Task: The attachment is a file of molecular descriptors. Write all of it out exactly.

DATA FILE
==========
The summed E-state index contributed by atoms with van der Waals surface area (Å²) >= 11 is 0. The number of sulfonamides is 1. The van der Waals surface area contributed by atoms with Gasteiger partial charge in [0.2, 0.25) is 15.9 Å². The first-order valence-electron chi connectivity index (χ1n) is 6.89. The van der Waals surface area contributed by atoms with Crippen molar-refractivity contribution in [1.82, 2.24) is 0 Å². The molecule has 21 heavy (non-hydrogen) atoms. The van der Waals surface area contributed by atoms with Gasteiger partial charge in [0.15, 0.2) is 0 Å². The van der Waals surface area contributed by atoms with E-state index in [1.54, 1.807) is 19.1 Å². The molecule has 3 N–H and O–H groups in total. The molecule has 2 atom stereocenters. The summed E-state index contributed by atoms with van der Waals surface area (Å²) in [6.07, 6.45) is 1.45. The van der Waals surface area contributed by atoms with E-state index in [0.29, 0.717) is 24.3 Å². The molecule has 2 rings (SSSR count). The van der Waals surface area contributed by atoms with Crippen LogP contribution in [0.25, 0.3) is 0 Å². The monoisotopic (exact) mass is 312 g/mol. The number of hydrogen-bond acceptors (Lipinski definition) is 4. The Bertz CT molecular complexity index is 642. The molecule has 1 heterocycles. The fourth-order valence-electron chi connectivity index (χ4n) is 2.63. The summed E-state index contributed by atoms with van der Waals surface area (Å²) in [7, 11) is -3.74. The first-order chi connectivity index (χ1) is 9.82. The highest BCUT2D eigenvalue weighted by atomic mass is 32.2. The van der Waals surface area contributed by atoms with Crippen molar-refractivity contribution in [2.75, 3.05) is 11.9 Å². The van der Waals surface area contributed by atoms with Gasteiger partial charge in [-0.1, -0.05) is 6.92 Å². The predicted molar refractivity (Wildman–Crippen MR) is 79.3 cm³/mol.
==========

The summed E-state index contributed by atoms with van der Waals surface area (Å²) >= 11 is 0. The number of sulfonamides is 1. The van der Waals surface area contributed by atoms with Gasteiger partial charge in [0.2, 0.25) is 15.9 Å². The first-order valence-electron chi connectivity index (χ1n) is 6.89. The van der Waals surface area contributed by atoms with Crippen molar-refractivity contribution in [1.82, 2.24) is 0 Å². The molecule has 21 heavy (non-hydrogen) atoms. The van der Waals surface area contributed by atoms with Gasteiger partial charge in [0.15, 0.2) is 0 Å². The van der Waals surface area contributed by atoms with E-state index in [1.54, 1.807) is 19.1 Å². The molecule has 3 N–H and O–H groups in total. The molecule has 2 atom stereocenters. The summed E-state index contributed by atoms with van der Waals surface area (Å²) in [6.07, 6.45) is 1.45. The van der Waals surface area contributed by atoms with E-state index in [0.29, 0.717) is 24.3 Å². The molecule has 2 rings (SSSR count). The van der Waals surface area contributed by atoms with Crippen LogP contribution in [0.25, 0.3) is 0 Å². The monoisotopic (exact) mass is 312 g/mol. The number of hydrogen-bond acceptors (Lipinski definition) is 4. The Bertz CT molecular complexity index is 642. The molecule has 1 heterocycles. The fourth-order valence-electron chi connectivity index (χ4n) is 2.63. The summed E-state index contributed by atoms with van der Waals surface area (Å²) in [7, 11) is -3.74. The first-order chi connectivity index (χ1) is 9.82. The highest BCUT2D eigenvalue weighted by atomic mass is 32.2. The van der Waals surface area contributed by atoms with Crippen molar-refractivity contribution in [2.75, 3.05) is 11.9 Å². The van der Waals surface area contributed by atoms with Gasteiger partial charge in [-0.1, -0.05) is 6.92 Å². The predicted molar refractivity (Wildman–Crippen MR) is 79.3 cm³/mol.